By the time she got home, it was well past six. As Sochi brought out the things she’d bought from the car, she contemplated forgoing cooking the soup. She remained in the car, listening to the radio show playing from the car stereo.
A few minutes later, a car honked outside the gate. Violet pretended not to hear the honking. Sochi rushed out of the house and went to open the gate.
“Uncle Nnamdi, good evening sir,” she greeted politely.
A tall man with broad shoulders walked into the house. When Violet saw him, she quickly switched off the radio and came down from the car. She had forgotten they were expecting a visit from him.
“Prof, I almost forgot you were coming today. Good evening sir.” She greeted, bending at her knees in respect when she got to his front.
“Ah, my daughter, with the way you are looking, there is no need to ask how you are. It’s showing on your face.” He enclasped one of his hands around her shoulders.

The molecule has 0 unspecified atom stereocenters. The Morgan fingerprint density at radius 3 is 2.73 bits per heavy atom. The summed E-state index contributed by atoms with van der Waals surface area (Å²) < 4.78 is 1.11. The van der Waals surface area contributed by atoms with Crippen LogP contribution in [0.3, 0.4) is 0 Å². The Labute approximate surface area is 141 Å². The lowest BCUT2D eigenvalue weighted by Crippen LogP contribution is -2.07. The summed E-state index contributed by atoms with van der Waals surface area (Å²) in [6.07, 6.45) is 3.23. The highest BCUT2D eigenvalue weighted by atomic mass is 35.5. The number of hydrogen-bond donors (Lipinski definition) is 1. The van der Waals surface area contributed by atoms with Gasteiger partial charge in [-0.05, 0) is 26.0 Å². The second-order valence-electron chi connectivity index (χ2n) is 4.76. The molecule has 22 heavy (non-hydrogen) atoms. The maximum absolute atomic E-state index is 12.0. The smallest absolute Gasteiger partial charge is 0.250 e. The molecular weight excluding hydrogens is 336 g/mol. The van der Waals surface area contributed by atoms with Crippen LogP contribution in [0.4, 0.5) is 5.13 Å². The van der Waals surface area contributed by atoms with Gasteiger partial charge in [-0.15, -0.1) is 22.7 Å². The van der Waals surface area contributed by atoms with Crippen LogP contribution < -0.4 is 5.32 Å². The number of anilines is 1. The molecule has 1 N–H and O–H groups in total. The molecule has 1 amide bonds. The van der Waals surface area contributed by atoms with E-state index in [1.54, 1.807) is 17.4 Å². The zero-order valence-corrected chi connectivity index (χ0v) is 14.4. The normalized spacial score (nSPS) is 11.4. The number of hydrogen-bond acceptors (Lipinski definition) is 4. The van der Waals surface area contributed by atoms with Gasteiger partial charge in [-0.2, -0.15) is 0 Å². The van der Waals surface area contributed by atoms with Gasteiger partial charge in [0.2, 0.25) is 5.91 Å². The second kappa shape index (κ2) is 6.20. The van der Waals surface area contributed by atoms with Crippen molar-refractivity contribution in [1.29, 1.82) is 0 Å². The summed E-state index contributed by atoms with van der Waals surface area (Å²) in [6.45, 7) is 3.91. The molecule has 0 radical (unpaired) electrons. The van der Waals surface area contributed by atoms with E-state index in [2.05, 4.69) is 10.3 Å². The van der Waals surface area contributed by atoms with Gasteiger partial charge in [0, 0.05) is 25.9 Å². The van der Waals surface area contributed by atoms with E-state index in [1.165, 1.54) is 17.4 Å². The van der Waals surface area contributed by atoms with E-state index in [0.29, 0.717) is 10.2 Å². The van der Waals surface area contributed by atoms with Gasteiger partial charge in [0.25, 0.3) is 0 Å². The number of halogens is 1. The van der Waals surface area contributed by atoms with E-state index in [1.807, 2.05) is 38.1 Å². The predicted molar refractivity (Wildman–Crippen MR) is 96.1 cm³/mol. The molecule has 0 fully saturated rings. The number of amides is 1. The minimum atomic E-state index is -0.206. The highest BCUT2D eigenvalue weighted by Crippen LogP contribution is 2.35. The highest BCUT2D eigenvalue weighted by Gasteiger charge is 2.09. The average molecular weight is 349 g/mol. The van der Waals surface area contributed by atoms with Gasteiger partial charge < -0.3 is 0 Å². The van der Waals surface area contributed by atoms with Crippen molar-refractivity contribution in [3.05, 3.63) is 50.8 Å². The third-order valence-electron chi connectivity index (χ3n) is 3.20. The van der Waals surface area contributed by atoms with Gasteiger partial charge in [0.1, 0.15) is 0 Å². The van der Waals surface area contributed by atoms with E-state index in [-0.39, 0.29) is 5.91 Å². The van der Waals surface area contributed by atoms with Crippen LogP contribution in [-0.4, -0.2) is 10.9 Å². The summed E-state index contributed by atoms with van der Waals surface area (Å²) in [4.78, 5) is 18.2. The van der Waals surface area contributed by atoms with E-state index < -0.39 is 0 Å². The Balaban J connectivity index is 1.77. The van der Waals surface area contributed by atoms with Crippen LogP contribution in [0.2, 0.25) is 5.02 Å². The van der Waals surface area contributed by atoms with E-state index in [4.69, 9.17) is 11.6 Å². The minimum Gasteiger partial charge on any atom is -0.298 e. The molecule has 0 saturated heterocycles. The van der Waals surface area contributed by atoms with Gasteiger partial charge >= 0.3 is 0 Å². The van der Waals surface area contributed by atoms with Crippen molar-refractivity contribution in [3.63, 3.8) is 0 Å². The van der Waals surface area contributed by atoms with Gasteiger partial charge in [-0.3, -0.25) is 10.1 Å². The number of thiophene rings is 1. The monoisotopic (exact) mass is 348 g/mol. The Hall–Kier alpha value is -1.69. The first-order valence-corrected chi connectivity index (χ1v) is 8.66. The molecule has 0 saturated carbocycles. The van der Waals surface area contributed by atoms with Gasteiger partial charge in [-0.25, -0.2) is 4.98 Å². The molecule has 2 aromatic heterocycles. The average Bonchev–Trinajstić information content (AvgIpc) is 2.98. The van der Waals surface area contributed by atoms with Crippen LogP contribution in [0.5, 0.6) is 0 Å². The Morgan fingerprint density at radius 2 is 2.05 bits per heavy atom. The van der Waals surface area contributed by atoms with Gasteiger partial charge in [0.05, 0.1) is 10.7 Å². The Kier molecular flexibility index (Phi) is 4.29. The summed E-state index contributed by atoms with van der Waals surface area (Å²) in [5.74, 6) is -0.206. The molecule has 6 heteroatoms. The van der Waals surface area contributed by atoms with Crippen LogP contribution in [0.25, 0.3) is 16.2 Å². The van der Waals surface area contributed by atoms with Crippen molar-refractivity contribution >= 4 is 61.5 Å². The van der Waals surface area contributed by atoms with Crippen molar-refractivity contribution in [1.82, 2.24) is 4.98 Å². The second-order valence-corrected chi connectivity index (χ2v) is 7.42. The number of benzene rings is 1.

“We thank God o. God has been good to us.” She led him into the house. “Sochi, go and bring a bottle of Star from the fridge.”
They went into the parlor. Violet switched on the television and lowered the volume.
“Why am I not seeing Chike and Nma? Nma especially?” Nnamdi looked towards the entrance to the parlor.
“They went out with their father. I don’t where he went.” She gave a slow laugh. “How is Mummy Gideon? Hope she is fine? And the children?”
Nnamdi leaned back on the sofa and stretched his legs. “They are all fine. Before I forget, she asked me to tell you to send her the recipe for the vegetable stew you prepared the other Sunday. You know, she started exercising last two weeks.”